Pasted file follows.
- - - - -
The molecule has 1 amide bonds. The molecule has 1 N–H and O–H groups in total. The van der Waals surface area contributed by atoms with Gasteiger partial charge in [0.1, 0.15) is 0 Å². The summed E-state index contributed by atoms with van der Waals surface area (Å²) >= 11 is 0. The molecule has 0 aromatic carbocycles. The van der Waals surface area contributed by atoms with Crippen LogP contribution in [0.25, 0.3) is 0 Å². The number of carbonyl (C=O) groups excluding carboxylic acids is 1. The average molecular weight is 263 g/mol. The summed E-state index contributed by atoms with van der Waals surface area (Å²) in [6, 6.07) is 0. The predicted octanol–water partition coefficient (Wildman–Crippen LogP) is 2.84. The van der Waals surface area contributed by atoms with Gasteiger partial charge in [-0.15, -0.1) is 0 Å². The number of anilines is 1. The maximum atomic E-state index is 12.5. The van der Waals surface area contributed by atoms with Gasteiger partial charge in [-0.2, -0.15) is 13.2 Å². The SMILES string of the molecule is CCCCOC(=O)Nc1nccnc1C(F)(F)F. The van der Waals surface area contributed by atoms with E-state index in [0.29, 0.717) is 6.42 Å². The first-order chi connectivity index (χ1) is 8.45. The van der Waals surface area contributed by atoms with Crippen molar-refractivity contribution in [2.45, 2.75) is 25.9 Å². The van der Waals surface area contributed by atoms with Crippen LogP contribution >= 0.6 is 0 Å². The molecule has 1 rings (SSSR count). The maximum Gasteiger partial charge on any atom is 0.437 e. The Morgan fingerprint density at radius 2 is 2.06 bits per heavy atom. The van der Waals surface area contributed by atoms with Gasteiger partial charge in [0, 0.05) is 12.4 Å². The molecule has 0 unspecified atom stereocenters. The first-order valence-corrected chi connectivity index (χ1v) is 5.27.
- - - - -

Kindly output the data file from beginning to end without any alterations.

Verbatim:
The molecule has 1 amide bonds. The molecule has 1 N–H and O–H groups in total. The van der Waals surface area contributed by atoms with Gasteiger partial charge in [0.1, 0.15) is 0 Å². The summed E-state index contributed by atoms with van der Waals surface area (Å²) >= 11 is 0. The molecule has 0 aromatic carbocycles. The van der Waals surface area contributed by atoms with Crippen LogP contribution in [0.25, 0.3) is 0 Å². The number of carbonyl (C=O) groups excluding carboxylic acids is 1. The average molecular weight is 263 g/mol. The summed E-state index contributed by atoms with van der Waals surface area (Å²) in [6, 6.07) is 0. The predicted octanol–water partition coefficient (Wildman–Crippen LogP) is 2.84. The van der Waals surface area contributed by atoms with Gasteiger partial charge in [-0.15, -0.1) is 0 Å². The number of anilines is 1. The maximum atomic E-state index is 12.5. The van der Waals surface area contributed by atoms with Gasteiger partial charge in [-0.2, -0.15) is 13.2 Å². The SMILES string of the molecule is CCCCOC(=O)Nc1nccnc1C(F)(F)F. The van der Waals surface area contributed by atoms with E-state index in [0.29, 0.717) is 6.42 Å². The first-order chi connectivity index (χ1) is 8.45. The van der Waals surface area contributed by atoms with Crippen molar-refractivity contribution in [2.45, 2.75) is 25.9 Å². The van der Waals surface area contributed by atoms with Crippen LogP contribution >= 0.6 is 0 Å². The molecule has 1 rings (SSSR count). The maximum Gasteiger partial charge on any atom is 0.437 e. The Morgan fingerprint density at radius 2 is 2.06 bits per heavy atom. The van der Waals surface area contributed by atoms with Gasteiger partial charge in [0, 0.05) is 12.4 Å². The molecule has 0 unspecified atom stereocenters. The first-order valence-corrected chi connectivity index (χ1v) is 5.27.